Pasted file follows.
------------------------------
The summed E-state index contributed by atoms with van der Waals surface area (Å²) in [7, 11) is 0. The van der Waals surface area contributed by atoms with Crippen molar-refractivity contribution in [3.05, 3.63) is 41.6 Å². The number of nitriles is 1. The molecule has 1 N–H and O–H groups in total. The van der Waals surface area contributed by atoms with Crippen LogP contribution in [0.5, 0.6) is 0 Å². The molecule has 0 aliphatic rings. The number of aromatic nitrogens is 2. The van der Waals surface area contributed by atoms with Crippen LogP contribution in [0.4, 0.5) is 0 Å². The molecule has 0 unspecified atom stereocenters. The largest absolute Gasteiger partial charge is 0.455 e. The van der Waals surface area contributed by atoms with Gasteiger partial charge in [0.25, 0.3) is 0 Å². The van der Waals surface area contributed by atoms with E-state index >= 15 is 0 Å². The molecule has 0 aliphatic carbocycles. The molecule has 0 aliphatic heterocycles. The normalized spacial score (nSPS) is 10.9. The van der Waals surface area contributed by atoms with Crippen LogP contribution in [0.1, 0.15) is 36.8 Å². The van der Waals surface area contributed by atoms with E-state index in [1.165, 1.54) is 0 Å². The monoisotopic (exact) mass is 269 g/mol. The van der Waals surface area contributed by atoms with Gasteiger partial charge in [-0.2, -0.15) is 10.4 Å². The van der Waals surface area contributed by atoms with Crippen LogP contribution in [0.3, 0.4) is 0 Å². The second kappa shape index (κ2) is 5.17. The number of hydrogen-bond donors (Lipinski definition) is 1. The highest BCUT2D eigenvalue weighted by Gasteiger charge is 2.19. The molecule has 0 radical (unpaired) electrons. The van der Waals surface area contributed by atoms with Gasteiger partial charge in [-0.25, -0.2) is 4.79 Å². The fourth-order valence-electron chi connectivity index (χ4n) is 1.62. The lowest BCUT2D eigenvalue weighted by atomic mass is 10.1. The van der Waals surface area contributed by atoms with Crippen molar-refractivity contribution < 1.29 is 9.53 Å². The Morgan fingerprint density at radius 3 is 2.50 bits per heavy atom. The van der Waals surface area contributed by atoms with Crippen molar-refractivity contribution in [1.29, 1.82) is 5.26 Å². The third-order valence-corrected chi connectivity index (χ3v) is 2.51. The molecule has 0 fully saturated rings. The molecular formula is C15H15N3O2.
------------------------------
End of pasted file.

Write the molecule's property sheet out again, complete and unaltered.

The summed E-state index contributed by atoms with van der Waals surface area (Å²) in [7, 11) is 0. The van der Waals surface area contributed by atoms with Crippen molar-refractivity contribution in [3.05, 3.63) is 41.6 Å². The number of nitriles is 1. The molecule has 1 N–H and O–H groups in total. The van der Waals surface area contributed by atoms with Crippen LogP contribution in [0.5, 0.6) is 0 Å². The molecule has 0 aliphatic rings. The number of aromatic nitrogens is 2. The van der Waals surface area contributed by atoms with Crippen LogP contribution in [0.4, 0.5) is 0 Å². The molecule has 0 unspecified atom stereocenters. The largest absolute Gasteiger partial charge is 0.455 e. The van der Waals surface area contributed by atoms with Gasteiger partial charge in [0.25, 0.3) is 0 Å². The van der Waals surface area contributed by atoms with E-state index >= 15 is 0 Å². The molecule has 0 aliphatic carbocycles. The molecule has 0 aliphatic heterocycles. The normalized spacial score (nSPS) is 10.9. The van der Waals surface area contributed by atoms with Crippen LogP contribution in [0.1, 0.15) is 36.8 Å². The van der Waals surface area contributed by atoms with E-state index in [1.165, 1.54) is 0 Å². The monoisotopic (exact) mass is 269 g/mol. The van der Waals surface area contributed by atoms with Gasteiger partial charge in [-0.2, -0.15) is 10.4 Å². The van der Waals surface area contributed by atoms with Crippen LogP contribution in [0.3, 0.4) is 0 Å². The second kappa shape index (κ2) is 5.17. The number of hydrogen-bond donors (Lipinski definition) is 1. The highest BCUT2D eigenvalue weighted by Gasteiger charge is 2.19. The molecule has 0 radical (unpaired) electrons. The van der Waals surface area contributed by atoms with Gasteiger partial charge in [-0.25, -0.2) is 4.79 Å². The fourth-order valence-electron chi connectivity index (χ4n) is 1.62. The lowest BCUT2D eigenvalue weighted by atomic mass is 10.1. The van der Waals surface area contributed by atoms with Crippen molar-refractivity contribution < 1.29 is 9.53 Å². The Morgan fingerprint density at radius 3 is 2.50 bits per heavy atom. The van der Waals surface area contributed by atoms with Crippen molar-refractivity contribution in [1.29, 1.82) is 5.26 Å². The third-order valence-corrected chi connectivity index (χ3v) is 2.51. The molecule has 0 fully saturated rings. The molecular formula is C15H15N3O2.